Homer by Elisha Cooper may be not hitting the mark for me because I’m a cat person.  There’s a dog on a porch and he goes nowhere and does nothing, but it’s cool because he has, you know, “you.”  Except he never does much interaction with the “you” in the book.  So…um…?  Maybe it’s a dog thing.

The Widow’s Broom by Chris Van Allsburg is a creepyish, fairy tale-like, kinda old-fashioned but in a good way story about a witch’s broom that can no longer fly.  The witch leaves it at the widow’s farm where they crashed, and the broom becomes a help to the lady in her declining years.  But hey, it’s got magic, so it’s of the devil, right?  This story would be great for a Halloween story time with older kids.  I may do that next year.

If All the Animals Came Inside is a great rhyming story by Eric Pinder, with super-fun art by Arthur’s Marc Brown.  The rhymes are good, the story’s fantastic, and shows why maybe we shouldn’t keep wild animals as pets.  Definitely going to do this with my 3-5s, because it does feel a bit long for the toddlers, who like a lot of stories but they like ’em short.

Kyo Maclear and Isabelle Arsenault’s Virginia Wolf continues our trend of bringing in books from other countries (Canada and France, mainly, with this one being from the former).  It’s about Virginia and her sister (yes, THAT Virginia, sort of) and how Virginia wakes up moody and how her sister Vanessa helps to cheer her up.  The power of imagination can bring us up or down, and the power of sisterhood is strong–or it can be.  The book doesn’t work hard to get these concepts across, but adults will get them, and kids will like the idea of a girl who feels like a wolf and an artist who helps people feel better.


Staying Safe Around Strangers by Lucia Raatma pretty much could’ve been taken word for word from our Stranger Danger program the other day, or the other way around, so um, it felt like a retread for me.  But it’s solid info, with crisp clear photographs.
Easy Readers!

Young Cam Jansen and the Magic Bird Mystery is pretty annoying.  Cam is annoying.  Teddy is annoying.  Aunt Molly is REALLY annoying, and she is either silly in a way I’m not good with or actually making jokes that I don’t think kids will get that well without intonation.  (I personally do well with intonation, which is one of the reasons I try to do a read-through of my storytime books ahead of time if I can, to figure out the best way to tell the jokes.)  I’m over formulaic series.  I don’t need to hear about how Cam is a perfect size six has a wonderful memory like a camera etc etc.  Although, it’s not much of a mystery.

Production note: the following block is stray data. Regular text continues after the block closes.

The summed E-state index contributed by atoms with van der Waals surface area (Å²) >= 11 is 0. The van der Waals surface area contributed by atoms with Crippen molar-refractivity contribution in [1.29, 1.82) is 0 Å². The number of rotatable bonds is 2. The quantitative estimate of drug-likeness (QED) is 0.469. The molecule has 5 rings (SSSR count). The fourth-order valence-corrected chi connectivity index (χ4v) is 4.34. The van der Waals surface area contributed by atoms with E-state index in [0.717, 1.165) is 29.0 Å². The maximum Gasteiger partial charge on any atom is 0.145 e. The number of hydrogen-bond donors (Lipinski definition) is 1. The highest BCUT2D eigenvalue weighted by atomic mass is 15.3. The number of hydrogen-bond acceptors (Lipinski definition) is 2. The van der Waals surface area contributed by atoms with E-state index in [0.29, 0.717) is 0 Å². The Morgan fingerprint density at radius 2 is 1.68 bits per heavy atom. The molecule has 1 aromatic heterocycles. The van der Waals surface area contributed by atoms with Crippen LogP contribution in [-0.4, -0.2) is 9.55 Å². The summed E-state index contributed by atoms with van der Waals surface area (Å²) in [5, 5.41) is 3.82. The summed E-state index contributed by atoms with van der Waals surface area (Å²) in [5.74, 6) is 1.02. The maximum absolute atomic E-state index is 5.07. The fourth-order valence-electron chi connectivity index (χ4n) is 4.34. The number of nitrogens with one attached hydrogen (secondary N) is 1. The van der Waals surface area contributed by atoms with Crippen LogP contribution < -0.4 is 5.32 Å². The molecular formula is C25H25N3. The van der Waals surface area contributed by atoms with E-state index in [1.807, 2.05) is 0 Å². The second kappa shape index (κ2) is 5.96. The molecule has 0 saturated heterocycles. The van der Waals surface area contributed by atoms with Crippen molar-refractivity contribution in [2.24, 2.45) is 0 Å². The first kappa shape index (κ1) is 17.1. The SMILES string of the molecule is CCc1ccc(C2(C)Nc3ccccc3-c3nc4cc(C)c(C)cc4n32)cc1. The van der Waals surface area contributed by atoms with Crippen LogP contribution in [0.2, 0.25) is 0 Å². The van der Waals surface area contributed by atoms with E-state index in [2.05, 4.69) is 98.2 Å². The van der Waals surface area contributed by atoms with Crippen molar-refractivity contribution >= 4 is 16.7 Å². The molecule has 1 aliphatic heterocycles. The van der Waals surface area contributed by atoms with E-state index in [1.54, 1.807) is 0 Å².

A Friend for Noodles by Hans Wilhelm is a rebus book, which I guess are supposed to give kids a nice break from actually learning how to read by replacing words with pictures.  The story is cute, and I didn’t trip over the pictures, but I prefer the ones with the words underneath, like in the Dora rebus books.  At least then they’re still learning.

Oh, trying to turn a movie into an Easy Reader.  Many have tried; most have failed.  As with Thomas & Friends: Blue Mountain Mystery: The Movie: Secret of the Green Engine.  (I did that on purpose.)  It’s awkward and weird.  And if the trains are like people, dude, kinda wrong.  Also, Thomas “peeps”?  That’s…something.  I don’t remember him sounding peep-y in the show.

Uh…Jewels for a Princess by Ruth Homberg is an awful book.  Awwwwful.  It’s like “PEOPLE WHO LOVE YOU GIVE YOU JEWELRY AND THEN YOU CAN TREAT IT WELL OR LET MICE PLACE WITH IT, WHATEVS.”  No no no no no.  But girls who love Disney princess will flock to it and twenty years down the road have their weddings in Florida.

NOW, LOOK HERE, DISNEY.  The Perfect Pumpkin Hunt by Gail Herman has that same “but it’s really your FRIENDS who matter” vibe of the last book, but this one doesn’t feel fake and hide behind jewels.  “SHINY THINGS–but my FRIENDS are what really matters!”  AND it doesn’t have a “and my husband, too!” thing going on either.  One of the Disney fairies has been assigned the task of finding the perfect pumpkin for the Fall Ball but gets so wrapped up in helping her friends that once she gets there, she doesn’t have time to figure out a way to get it where it needs to be, being that it’s so big.  But because she helped her friends, they are more than willing to help her.  Excellent moral, and not shoved at the kids.

Nice place to wrap it up.  Happy NaBlo, y’all.  Not every post will be this big. 🙂